Insiders Insight: Threats to Sudan’s Bashir from without and within

If you haven’t subscribed to the Insiders Newsletter, you’re missing out on the juiciest insights from our top journalists and analysts. To subscribe, click HERE. It only takes as moment.

Below is a list of the sections that you’re missing out on, but below that there’s a preview section to whet your appetite.

  • Gains in Ebola fight under threat…
  • Buhari losing his war against Boko Haram?…
  • Opportunities for peace 2019…
  • Poverty, an African phenomenon?…
  • Our weekly Election Watch newsletter, published each Friday…
  • Links to many excellent articles from around the internet…


Sudan takes to the streets

The new year will be good to Sudanese, President Omar al-Bashir pledged in a speech Monday, 31 December 2018, celebrating the country’s 63 years of independence. It can’t get much worse.

Already contending with rampant inflation, the country has seen widespread protests in the past weeks over the rising prices of basic foods and goods as well as underlying structural problems of bad and predatory governance. At least 19 people have been killed and dozens more wounded as security forces have responded to protests with tear gas and, in some instances, live ammunition. Amnesty International says the total death toll is 37. Opposition leaders, activists and journalists have been detained and arrested. More ominously, President Bashir also called for an investigation into violence that occurred during the protests, which could wind up being a cover for further arrests and harassment of regime opponents.

Even as he tries to deflect blame to the protest leaders, Bashir clearly recognises that he is at a crossroads. He has been desperately trying to bring the economic situation under control. In his speech, he promised to keep state subsidies in place on some commodities, raise wages, and hold off any new taxes on the country’s poorest. This comes after he twice replaced his cabinet last year.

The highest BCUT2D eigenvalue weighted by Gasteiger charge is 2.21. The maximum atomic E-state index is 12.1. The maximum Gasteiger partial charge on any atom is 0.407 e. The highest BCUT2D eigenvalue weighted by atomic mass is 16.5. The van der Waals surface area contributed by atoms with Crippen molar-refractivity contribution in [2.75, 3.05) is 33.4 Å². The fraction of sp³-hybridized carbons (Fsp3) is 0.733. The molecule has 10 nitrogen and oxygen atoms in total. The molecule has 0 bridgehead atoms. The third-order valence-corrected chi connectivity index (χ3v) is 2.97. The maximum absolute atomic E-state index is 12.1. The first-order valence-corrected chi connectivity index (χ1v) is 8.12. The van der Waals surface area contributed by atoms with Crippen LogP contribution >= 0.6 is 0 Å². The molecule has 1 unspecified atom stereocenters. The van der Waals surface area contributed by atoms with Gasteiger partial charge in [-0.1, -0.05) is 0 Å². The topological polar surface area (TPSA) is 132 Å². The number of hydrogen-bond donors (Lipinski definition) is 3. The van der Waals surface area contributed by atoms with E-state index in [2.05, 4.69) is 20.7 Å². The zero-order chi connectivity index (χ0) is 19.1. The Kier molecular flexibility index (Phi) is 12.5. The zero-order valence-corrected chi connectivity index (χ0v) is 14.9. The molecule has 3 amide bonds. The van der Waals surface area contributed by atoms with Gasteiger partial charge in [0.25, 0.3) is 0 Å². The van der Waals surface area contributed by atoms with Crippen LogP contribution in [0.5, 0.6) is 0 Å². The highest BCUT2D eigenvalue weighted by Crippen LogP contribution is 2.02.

The promises were met with jeers from opposition leaders who pointed out that the economic crisis only deepened as 2018 wore on and called for an end to Bashir’s nearly 30-year reign. They promised more protests are coming, regardless of any promises Bashir might make.

The bigger threat, though, may come from inside the palace. The president draws much of his support from the military, but AP has documented some signs that those bonds might be fraying. Ultimately, participation from elements of the regime will be necessary to remove Bashir from power, as past protest waves that were ultimately suppressed have demonstrated. Sudan’s political future will rely heavily on when and which parts of the security state turn against Bashir.

Compiled by  @_andrew_green

This week’s editorial team: @PeterDoerrie@_andrew_green

To get the full newsletter every week, subscribe now: SUBSCRIBE NOW


Source link :

Author : Insiders’ Newsletter

Publish date : 2019-01-03 12:23:41

share on: